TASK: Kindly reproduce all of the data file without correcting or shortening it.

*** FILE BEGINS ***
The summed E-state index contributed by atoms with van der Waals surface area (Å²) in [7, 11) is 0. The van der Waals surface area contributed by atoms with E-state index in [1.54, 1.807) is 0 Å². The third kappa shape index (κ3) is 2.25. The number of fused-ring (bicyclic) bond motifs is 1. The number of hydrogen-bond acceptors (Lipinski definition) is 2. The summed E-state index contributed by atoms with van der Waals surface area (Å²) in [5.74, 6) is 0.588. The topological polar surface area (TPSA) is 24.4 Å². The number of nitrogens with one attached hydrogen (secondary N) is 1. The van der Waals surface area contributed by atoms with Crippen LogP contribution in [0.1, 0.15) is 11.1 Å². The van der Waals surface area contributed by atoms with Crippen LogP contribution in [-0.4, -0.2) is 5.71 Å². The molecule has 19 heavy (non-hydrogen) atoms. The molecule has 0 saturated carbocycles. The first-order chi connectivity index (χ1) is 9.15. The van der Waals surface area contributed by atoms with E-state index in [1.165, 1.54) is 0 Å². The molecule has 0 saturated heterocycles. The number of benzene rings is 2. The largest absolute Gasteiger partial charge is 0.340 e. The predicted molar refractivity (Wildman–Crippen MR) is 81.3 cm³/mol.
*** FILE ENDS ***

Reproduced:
The summed E-state index contributed by atoms with van der Waals surface area (Å²) in [7, 11) is 0. The van der Waals surface area contributed by atoms with E-state index in [1.54, 1.807) is 0 Å². The third kappa shape index (κ3) is 2.25. The number of fused-ring (bicyclic) bond motifs is 1. The number of hydrogen-bond acceptors (Lipinski definition) is 2. The summed E-state index contributed by atoms with van der Waals surface area (Å²) in [5.74, 6) is 0.588. The topological polar surface area (TPSA) is 24.4 Å². The number of nitrogens with one attached hydrogen (secondary N) is 1. The van der Waals surface area contributed by atoms with Crippen LogP contribution in [0.1, 0.15) is 11.1 Å². The van der Waals surface area contributed by atoms with Crippen LogP contribution in [-0.4, -0.2) is 5.71 Å². The molecule has 19 heavy (non-hydrogen) atoms. The molecule has 0 saturated carbocycles. The first-order chi connectivity index (χ1) is 9.15. The van der Waals surface area contributed by atoms with E-state index in [1.165, 1.54) is 0 Å². The molecule has 0 saturated heterocycles. The number of benzene rings is 2. The largest absolute Gasteiger partial charge is 0.340 e. The predicted molar refractivity (Wildman–Crippen MR) is 81.3 cm³/mol.